Coffee this far north, while there is still news
To wake up to, and seasons
Vaguely reminiscent of seasons.
Web-toed she walks into the land, fins
Carving out river bottoms, each hesitation
A lakebed, each mid-afternoon nap, a plateau,
Quaint, at least that is my dream of her,
Big shouldered, out there daydreaming
The world into existence, pleasuring herself
With lines and pauses. How else? What is a lake
But a pause? People circling it with structures, dipping
In their poles? Once she thought she could pass by
Harmless. Scraping wet shale, her knees down in it, she
Tries to remember earth, that ground cover. She tries
To reattach things, but why? What if the world
Is all action? What if thought isn’t glue, but tearing?
She sits at the lake edge where the water never meets
Earth, never touches, not really, is always pulling
Itself on to the next.
Now she sits by her memory of meadow, forlorn, shoeless.
She could scoop PCBs from the Hudson, she is
Always picking up after someone. But what? What
Is the primary trope of this romp? Where her uterus
Was the smell of buckshot and tar, an old man chasing
Her with a shotgun across his range. Cow pies and
Hornets’ nests, gangly boys shooting cats with BB guns,
Boys summering from Calgary, trees hollowed out,
Hiding all manner of contraband goods. When she peers
In the knotted oak, classic movies run on
The hour, Scout on the dark bark, Mildred
Pierce with a squirrel tale wrap. Nature is over,
She concludes. Nature is what is caught, cellular,
Celluloid. She sticks a thumb in another tree, a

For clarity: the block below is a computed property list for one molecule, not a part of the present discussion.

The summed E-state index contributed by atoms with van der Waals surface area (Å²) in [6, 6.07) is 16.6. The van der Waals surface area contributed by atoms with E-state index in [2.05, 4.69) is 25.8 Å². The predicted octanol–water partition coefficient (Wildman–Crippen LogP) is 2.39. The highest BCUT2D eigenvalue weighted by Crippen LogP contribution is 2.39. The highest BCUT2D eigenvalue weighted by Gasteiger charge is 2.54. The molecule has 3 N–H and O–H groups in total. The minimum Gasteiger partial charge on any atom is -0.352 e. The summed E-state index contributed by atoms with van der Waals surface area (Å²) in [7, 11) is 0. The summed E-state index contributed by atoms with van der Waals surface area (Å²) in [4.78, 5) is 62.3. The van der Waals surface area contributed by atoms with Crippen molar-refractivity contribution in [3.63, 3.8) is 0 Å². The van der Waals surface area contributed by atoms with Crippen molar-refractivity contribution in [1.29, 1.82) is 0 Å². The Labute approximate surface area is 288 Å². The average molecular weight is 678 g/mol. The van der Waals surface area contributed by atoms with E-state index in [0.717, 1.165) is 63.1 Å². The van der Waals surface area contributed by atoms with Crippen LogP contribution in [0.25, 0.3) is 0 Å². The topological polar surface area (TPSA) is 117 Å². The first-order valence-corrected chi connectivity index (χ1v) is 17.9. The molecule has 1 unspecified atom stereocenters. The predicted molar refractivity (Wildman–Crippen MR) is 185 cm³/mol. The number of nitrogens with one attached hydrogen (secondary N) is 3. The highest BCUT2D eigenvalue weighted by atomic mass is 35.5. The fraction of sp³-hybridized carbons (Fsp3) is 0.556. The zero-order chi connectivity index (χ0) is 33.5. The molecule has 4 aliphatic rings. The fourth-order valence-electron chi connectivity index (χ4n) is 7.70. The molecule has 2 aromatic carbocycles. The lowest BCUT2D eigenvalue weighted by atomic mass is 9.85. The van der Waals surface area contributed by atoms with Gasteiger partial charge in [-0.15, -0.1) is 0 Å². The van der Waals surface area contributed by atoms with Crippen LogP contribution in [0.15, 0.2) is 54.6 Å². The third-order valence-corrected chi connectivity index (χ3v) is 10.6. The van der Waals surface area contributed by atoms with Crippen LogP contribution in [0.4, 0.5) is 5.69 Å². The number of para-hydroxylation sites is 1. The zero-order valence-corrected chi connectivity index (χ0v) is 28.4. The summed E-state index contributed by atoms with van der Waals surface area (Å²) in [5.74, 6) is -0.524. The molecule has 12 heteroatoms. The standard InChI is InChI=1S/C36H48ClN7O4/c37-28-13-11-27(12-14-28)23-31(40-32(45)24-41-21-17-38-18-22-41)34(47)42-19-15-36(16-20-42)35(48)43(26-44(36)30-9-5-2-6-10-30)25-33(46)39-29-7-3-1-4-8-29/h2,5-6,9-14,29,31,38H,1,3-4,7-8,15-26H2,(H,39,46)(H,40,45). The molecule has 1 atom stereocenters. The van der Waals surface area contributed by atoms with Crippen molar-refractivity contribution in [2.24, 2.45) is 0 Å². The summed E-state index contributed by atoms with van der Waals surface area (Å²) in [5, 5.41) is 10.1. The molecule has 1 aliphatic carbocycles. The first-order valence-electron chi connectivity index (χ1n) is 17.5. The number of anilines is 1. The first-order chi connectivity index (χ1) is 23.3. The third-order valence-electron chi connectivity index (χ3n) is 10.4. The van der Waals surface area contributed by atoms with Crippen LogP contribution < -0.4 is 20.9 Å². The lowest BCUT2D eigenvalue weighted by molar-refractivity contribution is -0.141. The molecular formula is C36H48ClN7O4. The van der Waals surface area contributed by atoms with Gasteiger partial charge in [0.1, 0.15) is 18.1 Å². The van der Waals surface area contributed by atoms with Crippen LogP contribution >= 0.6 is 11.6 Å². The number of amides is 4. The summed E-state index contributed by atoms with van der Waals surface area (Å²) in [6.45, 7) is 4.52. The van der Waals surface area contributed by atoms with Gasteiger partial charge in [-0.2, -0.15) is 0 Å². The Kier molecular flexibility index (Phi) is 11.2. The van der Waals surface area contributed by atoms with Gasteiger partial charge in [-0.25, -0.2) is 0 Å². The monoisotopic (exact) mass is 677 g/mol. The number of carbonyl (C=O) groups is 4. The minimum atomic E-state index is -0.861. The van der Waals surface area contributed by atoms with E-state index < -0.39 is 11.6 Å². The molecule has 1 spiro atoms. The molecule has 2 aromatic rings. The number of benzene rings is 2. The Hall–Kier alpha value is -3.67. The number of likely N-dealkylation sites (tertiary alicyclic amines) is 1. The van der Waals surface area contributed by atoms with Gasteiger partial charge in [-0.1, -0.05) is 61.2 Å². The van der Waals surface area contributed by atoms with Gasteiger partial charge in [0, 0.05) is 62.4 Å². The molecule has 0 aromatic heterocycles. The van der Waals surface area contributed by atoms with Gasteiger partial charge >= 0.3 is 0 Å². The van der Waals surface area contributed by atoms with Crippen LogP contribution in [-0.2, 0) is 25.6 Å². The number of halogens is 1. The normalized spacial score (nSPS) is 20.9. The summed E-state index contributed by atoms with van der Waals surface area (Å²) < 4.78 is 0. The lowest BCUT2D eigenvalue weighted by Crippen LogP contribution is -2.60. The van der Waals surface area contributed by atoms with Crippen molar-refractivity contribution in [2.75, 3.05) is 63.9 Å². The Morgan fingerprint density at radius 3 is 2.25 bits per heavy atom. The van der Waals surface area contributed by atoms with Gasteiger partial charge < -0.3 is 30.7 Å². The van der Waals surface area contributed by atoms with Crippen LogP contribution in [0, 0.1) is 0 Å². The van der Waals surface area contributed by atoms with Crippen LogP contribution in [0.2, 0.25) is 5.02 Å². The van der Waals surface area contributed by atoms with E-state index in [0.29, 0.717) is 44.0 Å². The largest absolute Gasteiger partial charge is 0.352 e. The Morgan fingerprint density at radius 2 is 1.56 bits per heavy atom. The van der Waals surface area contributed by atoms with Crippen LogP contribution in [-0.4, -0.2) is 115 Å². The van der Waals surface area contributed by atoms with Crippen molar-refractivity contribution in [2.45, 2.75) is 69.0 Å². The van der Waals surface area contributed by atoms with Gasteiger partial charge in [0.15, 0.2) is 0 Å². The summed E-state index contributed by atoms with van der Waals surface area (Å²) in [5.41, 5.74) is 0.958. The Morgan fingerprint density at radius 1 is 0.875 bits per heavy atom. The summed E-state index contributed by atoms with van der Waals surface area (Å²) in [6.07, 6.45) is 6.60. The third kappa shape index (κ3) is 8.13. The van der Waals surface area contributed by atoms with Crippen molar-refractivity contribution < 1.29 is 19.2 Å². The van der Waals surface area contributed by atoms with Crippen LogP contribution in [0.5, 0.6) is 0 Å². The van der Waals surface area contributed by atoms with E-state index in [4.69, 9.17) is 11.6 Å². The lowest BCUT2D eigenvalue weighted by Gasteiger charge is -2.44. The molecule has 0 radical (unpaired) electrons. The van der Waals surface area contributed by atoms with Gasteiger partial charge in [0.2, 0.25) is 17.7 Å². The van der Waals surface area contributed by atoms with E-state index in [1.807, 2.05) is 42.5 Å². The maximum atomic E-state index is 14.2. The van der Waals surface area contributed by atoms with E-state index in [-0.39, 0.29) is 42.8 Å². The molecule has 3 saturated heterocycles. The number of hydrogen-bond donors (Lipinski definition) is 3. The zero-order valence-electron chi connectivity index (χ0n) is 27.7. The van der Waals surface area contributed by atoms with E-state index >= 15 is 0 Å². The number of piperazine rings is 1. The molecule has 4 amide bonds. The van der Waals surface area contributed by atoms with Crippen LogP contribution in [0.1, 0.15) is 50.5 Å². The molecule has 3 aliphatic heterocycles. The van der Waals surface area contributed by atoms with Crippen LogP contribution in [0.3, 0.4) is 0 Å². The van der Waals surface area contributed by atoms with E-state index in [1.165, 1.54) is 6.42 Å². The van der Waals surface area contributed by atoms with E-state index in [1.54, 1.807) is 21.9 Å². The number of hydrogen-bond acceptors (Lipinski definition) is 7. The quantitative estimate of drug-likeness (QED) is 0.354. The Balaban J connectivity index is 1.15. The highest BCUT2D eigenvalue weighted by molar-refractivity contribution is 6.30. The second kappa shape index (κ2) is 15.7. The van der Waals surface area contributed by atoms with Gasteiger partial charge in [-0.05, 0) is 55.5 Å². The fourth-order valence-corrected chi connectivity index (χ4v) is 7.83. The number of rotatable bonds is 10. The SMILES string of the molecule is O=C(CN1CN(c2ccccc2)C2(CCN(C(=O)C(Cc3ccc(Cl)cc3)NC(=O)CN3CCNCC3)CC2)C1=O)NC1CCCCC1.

Brownstone, a small girl—her heart a thing locked.
It’s been so long since she felt hopeful. (Perhaps nature
Is childhood.) The morning after Chernobyl
Out there with tiny umbrellas. All those internal
Combustions. This is a country that has accepted death
As an industry, it is not news. She has been warned.
Her ratings sag. She scans her least apocalyptic
Self and sees mariners floating, Ben
Franklin penning daily axioms, glasses lifting
From the river bank, planked skirts on Front,
China-like through the industrious, thinking, traffic
Clogged city, its brick heavy with desire for good.
Memory of meadow, Dickinson an ice pick scratching
Wings in her brain: if you see her standing, if you move
Too quickly, if you locate the centre, if you have other
Opportunities, by all means if you have other opportunities.
Abondoned mine shafts on either side, those
Tight curves between Kaslo and New Denver,
Hairpin at glacial creek, splash of red
Bellies muscling, streaming up, we see them
From the open window. Or once did. Even here?
Salmon stocks diminish, mammals dying off.
No, he said, not in your lifetime. Vertical;
Traces where the charge went off,
Ruggedness is your only defence, he
Said, be difficult to cultivate, navigate. Offer
No hint of paradise, no whiff of
Golf course. Uninhabitability your only
Recourse. Lashed, that moment, prolonged
Leaving, her father on the roadside
Dreaming his world fitting in some place,
Without being reigned in, her father’s fathers
Throwing rocks down on Hannibal,
Straddling the last large elm in the valley,